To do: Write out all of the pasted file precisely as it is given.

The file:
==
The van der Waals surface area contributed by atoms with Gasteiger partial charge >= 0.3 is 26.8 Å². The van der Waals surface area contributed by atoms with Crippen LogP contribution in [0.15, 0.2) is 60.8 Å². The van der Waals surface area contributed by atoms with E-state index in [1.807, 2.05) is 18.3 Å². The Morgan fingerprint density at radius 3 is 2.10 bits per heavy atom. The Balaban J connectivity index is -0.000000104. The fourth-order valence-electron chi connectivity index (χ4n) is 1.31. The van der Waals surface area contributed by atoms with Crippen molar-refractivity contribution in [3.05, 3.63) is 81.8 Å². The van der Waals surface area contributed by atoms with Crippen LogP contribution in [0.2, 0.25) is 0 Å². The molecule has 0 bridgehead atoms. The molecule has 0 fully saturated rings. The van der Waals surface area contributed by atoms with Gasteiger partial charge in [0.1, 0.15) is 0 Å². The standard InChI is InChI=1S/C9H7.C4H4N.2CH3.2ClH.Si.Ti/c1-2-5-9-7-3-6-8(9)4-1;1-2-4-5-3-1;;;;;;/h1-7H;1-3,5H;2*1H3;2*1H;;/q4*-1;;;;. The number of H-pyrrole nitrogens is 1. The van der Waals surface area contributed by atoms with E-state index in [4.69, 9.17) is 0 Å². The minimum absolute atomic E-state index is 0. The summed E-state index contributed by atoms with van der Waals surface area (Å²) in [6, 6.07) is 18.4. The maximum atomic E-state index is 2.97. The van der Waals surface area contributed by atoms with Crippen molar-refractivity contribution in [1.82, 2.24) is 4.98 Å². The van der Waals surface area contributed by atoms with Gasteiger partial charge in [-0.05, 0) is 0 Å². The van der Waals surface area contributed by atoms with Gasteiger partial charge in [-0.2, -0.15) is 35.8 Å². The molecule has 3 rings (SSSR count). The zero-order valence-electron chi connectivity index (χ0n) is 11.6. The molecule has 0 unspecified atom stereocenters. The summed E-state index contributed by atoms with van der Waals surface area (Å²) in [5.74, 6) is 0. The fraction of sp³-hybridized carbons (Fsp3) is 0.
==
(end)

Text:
The van der Waals surface area contributed by atoms with Gasteiger partial charge >= 0.3 is 26.8 Å². The van der Waals surface area contributed by atoms with Crippen LogP contribution in [0.15, 0.2) is 60.8 Å². The van der Waals surface area contributed by atoms with E-state index in [1.807, 2.05) is 18.3 Å². The Morgan fingerprint density at radius 3 is 2.10 bits per heavy atom. The Balaban J connectivity index is -0.000000104. The fourth-order valence-electron chi connectivity index (χ4n) is 1.31. The van der Waals surface area contributed by atoms with Crippen molar-refractivity contribution in [3.05, 3.63) is 81.8 Å². The van der Waals surface area contributed by atoms with Crippen LogP contribution in [0.2, 0.25) is 0 Å². The molecule has 0 bridgehead atoms. The molecule has 0 fully saturated rings. The van der Waals surface area contributed by atoms with Gasteiger partial charge in [0.1, 0.15) is 0 Å². The standard InChI is InChI=1S/C9H7.C4H4N.2CH3.2ClH.Si.Ti/c1-2-5-9-7-3-6-8(9)4-1;1-2-4-5-3-1;;;;;;/h1-7H;1-3,5H;2*1H3;2*1H;;/q4*-1;;;;. The number of H-pyrrole nitrogens is 1. The van der Waals surface area contributed by atoms with E-state index in [4.69, 9.17) is 0 Å². The minimum absolute atomic E-state index is 0. The summed E-state index contributed by atoms with van der Waals surface area (Å²) in [6, 6.07) is 18.4. The maximum atomic E-state index is 2.97. The van der Waals surface area contributed by atoms with Crippen molar-refractivity contribution in [1.82, 2.24) is 4.98 Å². The van der Waals surface area contributed by atoms with Gasteiger partial charge in [-0.05, 0) is 0 Å². The van der Waals surface area contributed by atoms with Gasteiger partial charge in [-0.2, -0.15) is 35.8 Å². The molecule has 3 rings (SSSR count). The zero-order valence-electron chi connectivity index (χ0n) is 11.6. The molecule has 0 unspecified atom stereocenters. The summed E-state index contributed by atoms with van der Waals surface area (Å²) in [5.74, 6) is 0. The fraction of sp³-hybridized carbons (Fsp3) is 0.